Alaska tribes could gain the power to prosecute domestic violence and sexual assault in Native villages as part of a pilot program under consideration in the U.S. Senate.
The program would have Alaska tribes fill some of the law enforcement gaps in remote communities where victims don’t have ready access to a police force or State Troopers.
Michelle Demmert, policy director of the Alaska Native Women’s Resource Center, told the Senate Indian Affairs Committee Wednesday in vivid terms what that lack of law enforcement looks like.
“In a homicide case, it took 11 hours for law enforcement to appear. The 13-year-old victim’s body laid outside across the street from the family’s home,” Demmert testified. “Sometimes these crime scenes are like this for days on end. We have lost our loved ones and are powerless to do anything more than sit vigil, protecting a crime scene until law enforcement arrives.”
Demmert also told of a violence victim who was stuck in a village in the Interior for 17 days, needing medical care. Bad weather prevented Troopers from coming to investigate.
“The circumstances described are repeated throughout remote Alaska,” she said. “They will continue until our local governments have the authority and resources they need to address public safety.”
Alaska often ranks as the nation’s most dangerous state for women, and Alaska Native women suffer crime rates much higher than the state average, Demmert told senators.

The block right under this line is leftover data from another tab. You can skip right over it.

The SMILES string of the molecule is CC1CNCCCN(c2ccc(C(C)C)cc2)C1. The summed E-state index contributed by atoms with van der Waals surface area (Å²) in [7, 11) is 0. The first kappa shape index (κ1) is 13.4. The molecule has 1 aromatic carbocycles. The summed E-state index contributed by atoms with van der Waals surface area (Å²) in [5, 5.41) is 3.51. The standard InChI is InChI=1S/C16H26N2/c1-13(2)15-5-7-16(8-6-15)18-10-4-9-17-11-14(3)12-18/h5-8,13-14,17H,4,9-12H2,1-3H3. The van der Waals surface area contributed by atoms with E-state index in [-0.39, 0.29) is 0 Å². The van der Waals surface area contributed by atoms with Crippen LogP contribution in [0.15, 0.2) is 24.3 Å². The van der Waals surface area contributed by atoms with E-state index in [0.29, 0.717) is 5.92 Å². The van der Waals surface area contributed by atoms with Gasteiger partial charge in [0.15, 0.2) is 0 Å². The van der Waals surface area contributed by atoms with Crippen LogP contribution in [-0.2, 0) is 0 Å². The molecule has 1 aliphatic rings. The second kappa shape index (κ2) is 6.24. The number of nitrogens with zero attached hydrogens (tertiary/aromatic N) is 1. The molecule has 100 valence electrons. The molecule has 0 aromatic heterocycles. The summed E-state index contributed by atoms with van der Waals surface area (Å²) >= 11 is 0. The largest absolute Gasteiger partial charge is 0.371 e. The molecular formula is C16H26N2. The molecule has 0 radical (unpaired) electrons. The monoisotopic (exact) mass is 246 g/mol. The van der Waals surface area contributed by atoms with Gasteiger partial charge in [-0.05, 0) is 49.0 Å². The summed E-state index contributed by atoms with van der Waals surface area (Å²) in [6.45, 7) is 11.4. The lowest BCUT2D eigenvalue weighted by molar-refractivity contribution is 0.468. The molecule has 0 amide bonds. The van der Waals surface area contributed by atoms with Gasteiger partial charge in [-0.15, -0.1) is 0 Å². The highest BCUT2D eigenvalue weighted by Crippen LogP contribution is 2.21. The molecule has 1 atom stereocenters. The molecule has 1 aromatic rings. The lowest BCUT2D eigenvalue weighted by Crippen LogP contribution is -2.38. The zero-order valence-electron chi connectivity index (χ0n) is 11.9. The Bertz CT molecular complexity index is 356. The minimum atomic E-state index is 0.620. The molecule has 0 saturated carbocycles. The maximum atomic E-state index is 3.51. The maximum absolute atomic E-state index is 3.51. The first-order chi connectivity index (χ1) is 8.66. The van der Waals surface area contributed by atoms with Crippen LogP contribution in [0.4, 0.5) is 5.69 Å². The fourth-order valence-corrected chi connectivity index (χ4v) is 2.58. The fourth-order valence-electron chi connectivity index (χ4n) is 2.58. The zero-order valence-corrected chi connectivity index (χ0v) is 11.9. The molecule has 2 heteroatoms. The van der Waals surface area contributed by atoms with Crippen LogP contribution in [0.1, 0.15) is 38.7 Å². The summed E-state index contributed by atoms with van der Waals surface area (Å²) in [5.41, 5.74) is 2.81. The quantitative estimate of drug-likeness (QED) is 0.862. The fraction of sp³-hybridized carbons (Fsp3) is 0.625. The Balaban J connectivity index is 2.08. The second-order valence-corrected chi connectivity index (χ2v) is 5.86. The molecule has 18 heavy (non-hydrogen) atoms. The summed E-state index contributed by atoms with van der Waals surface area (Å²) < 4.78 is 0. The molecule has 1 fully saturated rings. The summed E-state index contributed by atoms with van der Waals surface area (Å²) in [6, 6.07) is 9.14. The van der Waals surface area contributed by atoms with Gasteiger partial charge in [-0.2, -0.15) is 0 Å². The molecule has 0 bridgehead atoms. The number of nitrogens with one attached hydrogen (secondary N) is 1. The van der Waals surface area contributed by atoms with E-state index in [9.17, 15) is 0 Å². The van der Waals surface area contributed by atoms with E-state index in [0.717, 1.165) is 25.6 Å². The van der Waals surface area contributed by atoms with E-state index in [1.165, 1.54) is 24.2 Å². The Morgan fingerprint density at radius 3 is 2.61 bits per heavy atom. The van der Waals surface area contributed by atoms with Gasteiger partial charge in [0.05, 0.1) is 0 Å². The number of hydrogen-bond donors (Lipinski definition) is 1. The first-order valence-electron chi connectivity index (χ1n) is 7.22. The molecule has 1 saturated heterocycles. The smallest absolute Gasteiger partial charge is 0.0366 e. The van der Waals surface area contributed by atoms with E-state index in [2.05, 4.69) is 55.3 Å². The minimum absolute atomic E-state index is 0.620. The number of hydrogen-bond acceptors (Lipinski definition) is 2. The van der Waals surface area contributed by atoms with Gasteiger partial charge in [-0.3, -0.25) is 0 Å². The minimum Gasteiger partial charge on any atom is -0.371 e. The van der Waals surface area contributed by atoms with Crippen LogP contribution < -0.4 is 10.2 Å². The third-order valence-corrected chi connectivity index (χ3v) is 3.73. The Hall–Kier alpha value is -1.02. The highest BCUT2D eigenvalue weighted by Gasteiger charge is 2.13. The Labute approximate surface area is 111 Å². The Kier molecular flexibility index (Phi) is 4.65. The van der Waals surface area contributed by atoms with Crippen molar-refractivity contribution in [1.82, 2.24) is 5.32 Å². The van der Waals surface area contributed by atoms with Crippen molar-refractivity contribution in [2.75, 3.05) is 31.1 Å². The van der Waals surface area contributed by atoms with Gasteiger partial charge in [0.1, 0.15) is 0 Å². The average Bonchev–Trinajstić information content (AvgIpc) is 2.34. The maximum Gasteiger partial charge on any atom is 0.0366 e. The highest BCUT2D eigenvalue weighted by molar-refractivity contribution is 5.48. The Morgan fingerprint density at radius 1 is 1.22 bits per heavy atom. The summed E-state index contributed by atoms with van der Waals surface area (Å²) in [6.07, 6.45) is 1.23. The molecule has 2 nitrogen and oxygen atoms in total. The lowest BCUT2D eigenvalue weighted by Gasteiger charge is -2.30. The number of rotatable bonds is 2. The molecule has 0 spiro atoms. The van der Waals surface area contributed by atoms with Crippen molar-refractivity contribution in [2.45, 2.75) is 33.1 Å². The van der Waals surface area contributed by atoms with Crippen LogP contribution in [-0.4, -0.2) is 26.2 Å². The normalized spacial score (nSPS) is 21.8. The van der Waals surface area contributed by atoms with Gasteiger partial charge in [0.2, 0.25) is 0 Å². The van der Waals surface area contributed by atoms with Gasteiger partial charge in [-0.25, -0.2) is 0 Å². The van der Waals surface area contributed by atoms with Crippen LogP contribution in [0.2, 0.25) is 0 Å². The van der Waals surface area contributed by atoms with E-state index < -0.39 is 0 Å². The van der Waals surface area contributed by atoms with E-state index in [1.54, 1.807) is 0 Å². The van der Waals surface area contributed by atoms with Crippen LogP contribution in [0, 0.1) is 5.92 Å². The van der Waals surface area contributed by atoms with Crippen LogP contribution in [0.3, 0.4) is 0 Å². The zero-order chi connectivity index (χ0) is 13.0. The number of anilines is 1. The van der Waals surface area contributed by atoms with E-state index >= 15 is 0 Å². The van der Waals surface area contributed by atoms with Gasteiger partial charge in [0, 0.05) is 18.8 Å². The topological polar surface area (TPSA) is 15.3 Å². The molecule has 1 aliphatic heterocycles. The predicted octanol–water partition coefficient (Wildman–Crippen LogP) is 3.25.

“Don’t tie our hands,” she said, pleading for Congress to give Alaska tribes law enforcement powers.
Sen. Lisa Murkowski authored the pilot program. It would give 30 Alaska tribes the kind of jurisdiction Lower 48 tribes have over domestic violence and related crimes. The tribes would be able to prosecute anyone – Native or not – who commits such crimes against a tribal member in their villages. The number of participating tribes could be expanded beyond 30.
No one at the hearing spoke against the idea. Murkowski said she believes the U.S. attorney general will work with tribes to ensure tribal justice systems can protect a defendant’s rights. Murkowski acknowledged that the idea of tribes prosecuting violent crime makes some people uncomfortable. It’s especially controversial when the tribe prosecutes a non-member, as federal law allows to protect domestic violence victims who are tribal members.
“What more do we need to do?” Murkowski asked an advocate for tribal jurisdiction. “Because I’ve got some convincing (to do) with some colleagues who are not sure that this is going to be ‘too experimental,’ that this justice will be too experimental. My response right now is, in many cases, there is no justice. That is the experiment that is happening: no justice.”
She drafted the program to be included in a bill to renew the Violence Against Women Act. Alaska Congressman Don Young has supported a similar program for five Alaska tribes in a VAWA renewal bill that passed the House in March.